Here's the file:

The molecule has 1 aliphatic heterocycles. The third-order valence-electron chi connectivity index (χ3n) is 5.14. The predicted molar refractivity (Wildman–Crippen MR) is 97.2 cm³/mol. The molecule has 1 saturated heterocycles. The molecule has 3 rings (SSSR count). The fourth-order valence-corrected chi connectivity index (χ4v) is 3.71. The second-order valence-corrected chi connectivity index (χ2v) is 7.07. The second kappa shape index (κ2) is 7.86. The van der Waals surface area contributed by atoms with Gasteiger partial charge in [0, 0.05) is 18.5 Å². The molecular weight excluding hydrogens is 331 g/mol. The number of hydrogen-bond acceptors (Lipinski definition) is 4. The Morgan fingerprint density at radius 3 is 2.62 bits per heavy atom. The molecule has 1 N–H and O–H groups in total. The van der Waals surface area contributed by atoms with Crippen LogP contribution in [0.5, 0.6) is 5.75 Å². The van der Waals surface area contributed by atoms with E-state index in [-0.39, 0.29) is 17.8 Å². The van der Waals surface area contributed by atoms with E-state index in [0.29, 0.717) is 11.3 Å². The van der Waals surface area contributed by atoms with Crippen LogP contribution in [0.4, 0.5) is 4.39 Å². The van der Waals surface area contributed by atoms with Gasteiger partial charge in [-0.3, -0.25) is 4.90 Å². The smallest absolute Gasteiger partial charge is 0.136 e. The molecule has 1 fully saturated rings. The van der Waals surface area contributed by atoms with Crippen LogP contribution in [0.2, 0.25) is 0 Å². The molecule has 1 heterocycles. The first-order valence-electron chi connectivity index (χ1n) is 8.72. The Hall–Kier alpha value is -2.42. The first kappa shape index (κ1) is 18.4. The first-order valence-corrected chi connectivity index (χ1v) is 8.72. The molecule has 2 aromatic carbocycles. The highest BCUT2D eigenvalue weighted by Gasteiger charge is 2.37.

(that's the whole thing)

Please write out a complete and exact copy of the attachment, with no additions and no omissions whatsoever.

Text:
The molecule has 1 aliphatic heterocycles. The third-order valence-electron chi connectivity index (χ3n) is 5.14. The predicted molar refractivity (Wildman–Crippen MR) is 97.2 cm³/mol. The molecule has 1 saturated heterocycles. The molecule has 3 rings (SSSR count). The fourth-order valence-corrected chi connectivity index (χ4v) is 3.71. The second-order valence-corrected chi connectivity index (χ2v) is 7.07. The second kappa shape index (κ2) is 7.86. The van der Waals surface area contributed by atoms with Gasteiger partial charge in [0, 0.05) is 18.5 Å². The molecular weight excluding hydrogens is 331 g/mol. The number of hydrogen-bond acceptors (Lipinski definition) is 4. The Morgan fingerprint density at radius 3 is 2.62 bits per heavy atom. The molecule has 1 N–H and O–H groups in total. The van der Waals surface area contributed by atoms with Crippen LogP contribution in [0.5, 0.6) is 5.75 Å². The van der Waals surface area contributed by atoms with E-state index in [-0.39, 0.29) is 17.8 Å². The van der Waals surface area contributed by atoms with E-state index in [0.29, 0.717) is 11.3 Å². The van der Waals surface area contributed by atoms with Crippen LogP contribution in [0.4, 0.5) is 4.39 Å². The van der Waals surface area contributed by atoms with Gasteiger partial charge in [-0.3, -0.25) is 4.90 Å². The smallest absolute Gasteiger partial charge is 0.136 e. The molecule has 1 fully saturated rings. The van der Waals surface area contributed by atoms with Crippen LogP contribution in [0.2, 0.25) is 0 Å². The molecule has 1 heterocycles. The first-order valence-electron chi connectivity index (χ1n) is 8.72. The Hall–Kier alpha value is -2.42. The first kappa shape index (κ1) is 18.4. The first-order valence-corrected chi connectivity index (χ1v) is 8.72. The molecule has 2 aromatic carbocycles. The highest BCUT2D eigenvalue weighted by Gasteiger charge is 2.37.